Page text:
• Webster's Revised Unabridged Dictionary
    • n Sordes Foul matter; excretion; dregs; filthy, useless, or rejected matter of any kind; specifically Med, the foul matter that collects on the teeth and tongue in low fevers and other conditions attended with great vital depression.
    • ***
Century Dictionary and Cyclopedia
    • n sordes Filth; refuse; dregs; dross; specifically, in medicine, crusts which form upon the lips and teeth of persons suffering from extreme exhaustion, as in typhoid and other fevers.
    • ***
Chambers's Twentieth Century Dictionary
    • n Sordes filth, foul accretions on the teeth in low forms of fever
    • ***


Webster's Revised Unabridged Dictionary
L., fr. sordere, to be dirty or foul
Chambers's Twentieth Century Dictionary
Fr. sordide—L. sordidussordēre, to be dirty.


In literature:

The odour must not be mistaken for that due to decomposition of sordes on the teeth and gums of a debilitated patient.
"Manual of Surgery" by Alexis Thomson and Alexander Miles
Let our sords be drawn together in the caus of freedom and an outraged country, my own.
"Prince Ricardo of Pantouflia being the adventures of Prince Prigio's son" by Andrew Lang
Being a disciple of Krist i can not take up the sord.
"Incidents of the War: Humorous, Pathetic, and Descriptive" by Alf Burnett
Num sensum, cultumque Dei tenet Anglia clausum, Lumine caeca suo, sorde sepulta suo?
"Biographia Scoticana (Scots Worthies)" by John Howie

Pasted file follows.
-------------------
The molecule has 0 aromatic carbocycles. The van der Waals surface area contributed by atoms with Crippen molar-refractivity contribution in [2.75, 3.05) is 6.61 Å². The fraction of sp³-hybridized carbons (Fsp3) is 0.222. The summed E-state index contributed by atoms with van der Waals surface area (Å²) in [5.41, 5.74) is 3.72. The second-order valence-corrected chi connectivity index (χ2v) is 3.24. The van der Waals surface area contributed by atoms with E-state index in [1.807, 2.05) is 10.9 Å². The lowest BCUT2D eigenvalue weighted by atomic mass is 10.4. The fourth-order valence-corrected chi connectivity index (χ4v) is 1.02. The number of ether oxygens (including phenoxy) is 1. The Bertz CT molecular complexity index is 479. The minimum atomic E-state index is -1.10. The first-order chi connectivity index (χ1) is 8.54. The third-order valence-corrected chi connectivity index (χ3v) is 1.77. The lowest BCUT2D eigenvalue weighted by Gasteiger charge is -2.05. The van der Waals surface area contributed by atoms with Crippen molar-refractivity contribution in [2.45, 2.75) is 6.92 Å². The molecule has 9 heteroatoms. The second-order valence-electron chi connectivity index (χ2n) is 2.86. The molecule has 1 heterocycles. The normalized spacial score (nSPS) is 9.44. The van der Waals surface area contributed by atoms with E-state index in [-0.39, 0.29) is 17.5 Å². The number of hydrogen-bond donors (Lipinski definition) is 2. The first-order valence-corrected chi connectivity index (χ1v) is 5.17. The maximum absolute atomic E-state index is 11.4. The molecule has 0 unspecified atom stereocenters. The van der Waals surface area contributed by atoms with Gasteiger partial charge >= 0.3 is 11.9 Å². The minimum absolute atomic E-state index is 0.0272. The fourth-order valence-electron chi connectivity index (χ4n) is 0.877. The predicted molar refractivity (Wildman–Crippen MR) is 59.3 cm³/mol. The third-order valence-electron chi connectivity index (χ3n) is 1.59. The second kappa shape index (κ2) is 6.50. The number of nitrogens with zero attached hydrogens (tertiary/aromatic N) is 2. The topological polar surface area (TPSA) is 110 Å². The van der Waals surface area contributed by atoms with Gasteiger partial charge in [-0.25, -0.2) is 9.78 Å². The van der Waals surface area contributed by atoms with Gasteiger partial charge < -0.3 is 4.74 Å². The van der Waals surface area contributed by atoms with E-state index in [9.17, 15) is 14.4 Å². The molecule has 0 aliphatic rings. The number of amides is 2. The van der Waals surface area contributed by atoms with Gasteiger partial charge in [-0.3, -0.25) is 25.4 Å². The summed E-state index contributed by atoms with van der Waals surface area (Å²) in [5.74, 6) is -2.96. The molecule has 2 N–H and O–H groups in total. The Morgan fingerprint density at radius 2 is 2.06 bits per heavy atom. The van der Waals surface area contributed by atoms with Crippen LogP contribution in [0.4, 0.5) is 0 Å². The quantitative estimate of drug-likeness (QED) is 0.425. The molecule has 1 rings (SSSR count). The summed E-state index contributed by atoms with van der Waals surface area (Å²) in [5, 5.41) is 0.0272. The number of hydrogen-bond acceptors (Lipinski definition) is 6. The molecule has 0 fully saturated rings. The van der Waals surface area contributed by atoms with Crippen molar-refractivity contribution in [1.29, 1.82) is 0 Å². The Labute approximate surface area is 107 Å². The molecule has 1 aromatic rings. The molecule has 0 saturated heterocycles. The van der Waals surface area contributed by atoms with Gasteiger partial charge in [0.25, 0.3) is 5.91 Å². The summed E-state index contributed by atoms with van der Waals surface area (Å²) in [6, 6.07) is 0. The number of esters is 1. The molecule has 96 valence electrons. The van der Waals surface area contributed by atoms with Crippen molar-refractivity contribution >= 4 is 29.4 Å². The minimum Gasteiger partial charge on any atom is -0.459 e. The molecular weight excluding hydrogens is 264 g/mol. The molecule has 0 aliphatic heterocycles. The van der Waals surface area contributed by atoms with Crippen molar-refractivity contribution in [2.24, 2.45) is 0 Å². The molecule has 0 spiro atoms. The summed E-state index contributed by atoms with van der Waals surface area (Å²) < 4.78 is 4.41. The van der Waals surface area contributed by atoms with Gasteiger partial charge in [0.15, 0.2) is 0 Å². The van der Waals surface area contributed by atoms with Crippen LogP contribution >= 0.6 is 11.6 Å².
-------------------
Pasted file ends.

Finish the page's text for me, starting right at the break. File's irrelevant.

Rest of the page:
Ipsae o te faciunt nitere sordes: Sordes o tibi gratulamur ipsas.
"The Complete Works of Richard Crashaw, Volume II (of 2)" by Richard Crashaw
Masochismus Larvatus est species hujus degenerationis in qua sordes physicae sordibus adduntur moralibus.
"Essays In Pastoral Medicine" by Austin ÓMalley
Sordes collect about the teeth and lips, and the surface exhales a peculiar odor.
"A System of Practical Medicine by American Authors, Vol. I" by Various
Did a whole sord of mallard come over, or were those three stragglers?
"The Drunkard" by Cyril Arthur Edward Ranger Gull

In science:

Ord and SOrd are unary predicates, <, = and ∈ are binary predicates and G is a two-place function.
The Theory of Sets of Ordinals
To simplify notation, we use lower case greek letters to range over elements of Ord and lower case roman letters to range over elements of SOrd, so, e.g., ∀αφ stands for ∀α(Ord(α) → φ).
The Theory of Sets of Ordinals
Assume SO for the rest of this chapter. α is an ordinal and a is a set will mean that Ord(α) and SOrd(a) respectively.
The Theory of Sets of Ordinals
To distinguish the set of ordinals {α|α < β} from the ordinal β , we interpret the SO-sets of ordinals by the class SOrd := {x ∪ {Ω}|x ⊂ Ord}, i.e., we “mark” the sets of ordinals by a fixed set Ω which is not an ordinal, e.g., Ω := {{
The Theory of Sets of Ordinals
SOrd∗ is the class of ∗-recursively definable (in short ∗-definable) sets. N is the class of (minimal) names for ∗-definable sets.
The Theory of Sets of Ordinals
We say that a class SOrd′ ⊂ SOrd defines an inner model of SO if S ′ := Ord∪ SOrd′ satisfies SO under the obvious interpretation (here we use the symbol S ′ to denote the LSO -substructure with domain S ′ ).
The Theory of Sets of Ordinals
SOrd∗ defines an inner model which we denote by S ∗ .
The Theory of Sets of Ordinals
We choose a reasonable numbering of all formulas including constants for ordinal numbers and elements of SOrd∗ (represented by their names).
The Theory of Sets of Ordinals
This can be seen quite easily by the absoluteness of the definition of FUN which implies the absoluteness of all classes I(δ), hence of SOrd∗ which therefore must be included in all inner models.
The Theory of Sets of Ordinals